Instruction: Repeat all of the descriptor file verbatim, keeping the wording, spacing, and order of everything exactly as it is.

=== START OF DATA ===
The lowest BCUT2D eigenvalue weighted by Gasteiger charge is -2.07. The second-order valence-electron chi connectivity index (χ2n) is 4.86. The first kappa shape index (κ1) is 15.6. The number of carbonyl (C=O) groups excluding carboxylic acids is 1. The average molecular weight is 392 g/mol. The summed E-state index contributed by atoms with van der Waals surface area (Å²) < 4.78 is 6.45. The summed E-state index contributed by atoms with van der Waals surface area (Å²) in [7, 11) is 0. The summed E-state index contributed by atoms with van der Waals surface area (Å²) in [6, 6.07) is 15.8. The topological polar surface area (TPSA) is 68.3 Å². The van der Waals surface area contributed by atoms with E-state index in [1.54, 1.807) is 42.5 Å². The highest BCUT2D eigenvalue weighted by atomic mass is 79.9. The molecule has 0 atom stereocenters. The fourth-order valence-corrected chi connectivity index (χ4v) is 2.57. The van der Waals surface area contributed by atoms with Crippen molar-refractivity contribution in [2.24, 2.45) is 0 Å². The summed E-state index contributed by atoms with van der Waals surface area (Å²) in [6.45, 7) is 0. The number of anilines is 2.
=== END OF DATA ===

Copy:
The lowest BCUT2D eigenvalue weighted by Gasteiger charge is -2.07. The second-order valence-electron chi connectivity index (χ2n) is 4.86. The first kappa shape index (κ1) is 15.6. The number of carbonyl (C=O) groups excluding carboxylic acids is 1. The average molecular weight is 392 g/mol. The summed E-state index contributed by atoms with van der Waals surface area (Å²) < 4.78 is 6.45. The summed E-state index contributed by atoms with van der Waals surface area (Å²) in [7, 11) is 0. The summed E-state index contributed by atoms with van der Waals surface area (Å²) in [6, 6.07) is 15.8. The topological polar surface area (TPSA) is 68.3 Å². The van der Waals surface area contributed by atoms with E-state index in [1.54, 1.807) is 42.5 Å². The highest BCUT2D eigenvalue weighted by atomic mass is 79.9. The molecule has 0 atom stereocenters. The fourth-order valence-corrected chi connectivity index (χ4v) is 2.57. The van der Waals surface area contributed by atoms with Crippen molar-refractivity contribution in [2.24, 2.45) is 0 Å². The summed E-state index contributed by atoms with van der Waals surface area (Å²) in [6.45, 7) is 0. The number of anilines is 2.